Breads, buns & biscuits

Túrós ökörszem

Túrós ökörszem

Even though there would be a demand for it since many people remember this pastry with certain nostalgia, you can find ökörszem in Hungarian...

Krumplis pogácsa  – Potato scones

Krumplis pogácsa – Potato scones

These scones are light and fluffy and not dry at all, they can be still soft the next day. If you have leftover mashed potatoes, krumplis pogácsa is...

Őznyelv – Deer’s tongue

Őznyelv – Deer’s tongue

Rest assured, neither Bambi nor his relatives fell prey to this recipe. Őznyelv is an old-school confection that was probably named after its form...

Cheese scones

Cheese scones

Cheese scones are the most popular pogácsa in Hungary. Pogácsa is a simple and delicious snack food, which is generally one of the first things to...

Borsos kalács – Pepper buns

Borsos kalács – Pepper buns

The hometown of borsos kalács is Szeremle, a village in Bács-Kiskun county that lies south-west to Baja, by the river Sugovica. Agriculture plays an...

Plum jam bundt cake

Plum jam bundt cake

There’s probably few people who haven’t heard of bundt cakes. The distinctive ring shaped bundt cake derives from a European brioche-like cake...

Lightning fast cocoa snails

Lightning fast cocoa snails

The dough of these rolls is yeast free, requiring neither folding nor proofing. Cottage cheese is the key element, it makes the snails butter-soft....

Sour cream crescents

Sour cream crescents

Besides bread rolls crescents are the most popular bakery products in Hungary. The number of crescent types is infinite, they can be varied in many...

Kaiser rolls – Császárzsemle

Kaiser rolls – Császárzsemle

Kaiser roll is a crusty round bread roll, originally from Austria, but due to those 51 years our country spent in the Austro-Hungarian Empire, this...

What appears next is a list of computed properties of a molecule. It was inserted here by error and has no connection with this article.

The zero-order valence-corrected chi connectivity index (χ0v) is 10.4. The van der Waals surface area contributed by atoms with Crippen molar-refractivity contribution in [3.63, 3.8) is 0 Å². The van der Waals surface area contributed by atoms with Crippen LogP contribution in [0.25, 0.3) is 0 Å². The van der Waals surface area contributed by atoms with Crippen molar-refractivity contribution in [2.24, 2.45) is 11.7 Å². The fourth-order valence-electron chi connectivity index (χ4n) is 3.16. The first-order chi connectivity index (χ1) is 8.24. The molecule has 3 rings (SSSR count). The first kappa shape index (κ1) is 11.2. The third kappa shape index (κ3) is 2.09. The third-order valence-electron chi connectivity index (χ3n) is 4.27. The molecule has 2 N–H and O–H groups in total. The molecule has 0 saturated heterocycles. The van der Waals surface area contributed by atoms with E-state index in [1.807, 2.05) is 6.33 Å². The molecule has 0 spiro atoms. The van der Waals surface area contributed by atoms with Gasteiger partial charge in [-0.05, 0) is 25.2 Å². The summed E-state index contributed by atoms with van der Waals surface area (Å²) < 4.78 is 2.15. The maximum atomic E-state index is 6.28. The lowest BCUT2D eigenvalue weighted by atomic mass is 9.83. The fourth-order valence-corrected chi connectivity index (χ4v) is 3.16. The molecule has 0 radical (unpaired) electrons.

Cocoa snails – Kakaós csiga

Cocoa snails – Kakaós csiga

10th January 1908 - this is the day when the first cocoa snails were born. A baker in Göd (a little town in the Danube bend, near Budapest)...

Lángos, the Hungarian street food

Lángos, the Hungarian street food

Lángos, this traditional Hungarian street food, is slowly conquering the whole world, the number of its fans is increasing day by day. Lángos...

Frankfurter rolls

Frankfurter rolls

Frankfurter rolls, as a member of pigs in a blanket type foods, are very popular in Hungary. Stores supply a wide range of virsli (that's how we...

Ham scones

Ham scones

Leftover Easter ham usually gives plenty to think about, its using up usually puts your creativity to the test. This year I ground the leftover...

Molnárka

Molnárka

Making bakery products at home always reminds me of the good old days. Today's mass production just verifies my opinion that (almost) everything was...

Hungarian cottage cheese

This is what Hungarian túró looks like

You often ask me what kind of cottage cheese (or curd cheese or farmer's cheese - call it what you want) I use in the recipes. In Hungary the store-bought cottage cheese is dry and crumbly as you can see in the picture. So if a recipe calls for túró, I mean this type. If you can't obtain túró, you can try to make your own from whole milk. Click on the link below.

Wish list

If you are looking for a Hungarian recipe that hasn't been published on this website yet, let me know, and I'll do my best to post it.

Metric system vs cup

In Hungary metric units are in use, all the recipes on this website are based on this system, so a kitchen scale is necessary. Since I’m not familiar with cup as a measurement unit, I convert grams to cups by using an online converter. The values in brackets, therefore, are only approximate volumes, so, please, double-check them before you start cooking.

Pin It on Pinterest